Conservatives are fairly certain it stems from ideological bias. After all, if the errors always are made against one side, it stands to reason that it is because the media wants it that way. When, after the election, Chris Matthews declared it was his job to help the new President, I think the jig was up.
But the media resists this interpretation, straining to come up with other rationales. They love a “good story,” or they are attracted to the “newest star.” But these justifications falter with minimal scrutiny. (Sarah Palin is the newest politician, and certainly the rise from college basketball player to VP nominee is “good copy.”) They really can’t admit they are in the tank for ideological reasons. If so, their entire self-image as objective guardians of “truth” would collapse. And, moreover, they might have to hire different people–ones who thought differently and could balance their coverage.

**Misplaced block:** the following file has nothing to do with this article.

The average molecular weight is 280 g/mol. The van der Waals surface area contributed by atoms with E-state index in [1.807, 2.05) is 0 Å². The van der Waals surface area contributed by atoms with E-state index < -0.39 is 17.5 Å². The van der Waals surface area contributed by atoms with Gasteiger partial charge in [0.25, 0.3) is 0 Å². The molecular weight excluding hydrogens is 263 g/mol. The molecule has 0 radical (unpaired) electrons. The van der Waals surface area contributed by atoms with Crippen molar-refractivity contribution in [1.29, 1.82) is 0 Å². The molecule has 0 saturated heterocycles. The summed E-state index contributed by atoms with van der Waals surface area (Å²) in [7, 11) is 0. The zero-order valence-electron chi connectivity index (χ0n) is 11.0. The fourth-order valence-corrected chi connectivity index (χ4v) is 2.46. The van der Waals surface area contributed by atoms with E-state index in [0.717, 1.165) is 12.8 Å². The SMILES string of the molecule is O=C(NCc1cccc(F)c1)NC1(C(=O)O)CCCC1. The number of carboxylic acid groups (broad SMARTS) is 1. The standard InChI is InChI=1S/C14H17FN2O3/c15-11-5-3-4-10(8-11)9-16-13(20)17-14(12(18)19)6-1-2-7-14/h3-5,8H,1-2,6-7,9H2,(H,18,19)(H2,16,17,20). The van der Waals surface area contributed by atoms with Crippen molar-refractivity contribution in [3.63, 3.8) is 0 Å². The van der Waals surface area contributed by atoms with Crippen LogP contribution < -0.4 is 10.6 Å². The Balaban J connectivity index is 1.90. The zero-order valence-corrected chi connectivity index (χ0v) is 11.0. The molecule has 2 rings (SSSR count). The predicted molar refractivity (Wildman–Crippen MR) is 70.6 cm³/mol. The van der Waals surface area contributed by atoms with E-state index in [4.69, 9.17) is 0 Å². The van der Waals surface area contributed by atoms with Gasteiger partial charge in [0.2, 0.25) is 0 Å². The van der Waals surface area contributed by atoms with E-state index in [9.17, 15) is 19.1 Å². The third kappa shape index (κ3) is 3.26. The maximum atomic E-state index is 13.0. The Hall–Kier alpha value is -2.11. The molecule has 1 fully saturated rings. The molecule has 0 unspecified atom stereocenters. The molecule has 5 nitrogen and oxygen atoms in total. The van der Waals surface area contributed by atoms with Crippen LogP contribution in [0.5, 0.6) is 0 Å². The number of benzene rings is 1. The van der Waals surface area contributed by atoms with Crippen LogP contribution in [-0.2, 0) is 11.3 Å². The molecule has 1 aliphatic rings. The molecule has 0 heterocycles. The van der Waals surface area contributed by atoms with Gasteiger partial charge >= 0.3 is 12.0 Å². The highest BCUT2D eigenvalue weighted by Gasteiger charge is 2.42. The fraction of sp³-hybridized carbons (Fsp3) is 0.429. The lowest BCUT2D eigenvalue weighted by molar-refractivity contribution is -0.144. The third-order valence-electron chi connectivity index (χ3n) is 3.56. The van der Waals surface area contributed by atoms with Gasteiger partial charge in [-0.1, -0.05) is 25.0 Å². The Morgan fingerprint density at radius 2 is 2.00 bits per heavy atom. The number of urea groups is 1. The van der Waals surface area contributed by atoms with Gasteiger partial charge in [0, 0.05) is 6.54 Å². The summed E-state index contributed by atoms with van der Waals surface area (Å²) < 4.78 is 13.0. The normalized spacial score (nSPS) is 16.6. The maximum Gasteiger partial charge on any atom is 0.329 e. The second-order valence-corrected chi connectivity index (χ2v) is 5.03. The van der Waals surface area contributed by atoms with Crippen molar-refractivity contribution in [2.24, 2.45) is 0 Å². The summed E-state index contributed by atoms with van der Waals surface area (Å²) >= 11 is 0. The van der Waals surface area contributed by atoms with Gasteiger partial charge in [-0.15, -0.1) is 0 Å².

There’s lots of talk these days about the “fairness doctrine.” That would be government imposed “balance”–i.e. censorship of the media. Nothing could be less conducive to a vibrant democracy. But nothing prevents the MSM from imposing their own fairness doctrines. A few tips: hire conservatives and religious people (you can find them writing and reporting all over the blogospehre), label “opinion” as such (not “analysis”) and put it back in the opinion section or at the end of a newscast, and count the fluffy and hit pieces on both sides and make sure they balance out. These and other similarly self-evident items should be 101 Journalism.
Some think it would be nice if new media entirely replaced the old. I don’t. I think there is a need for non-ideological, fact-finding news organizations. While some are rooting for the extinction of old media, I would settle for some soul-searching and reform. It is not that hard. But, as with any dysfunctional behavior, the first step is admitting the problem.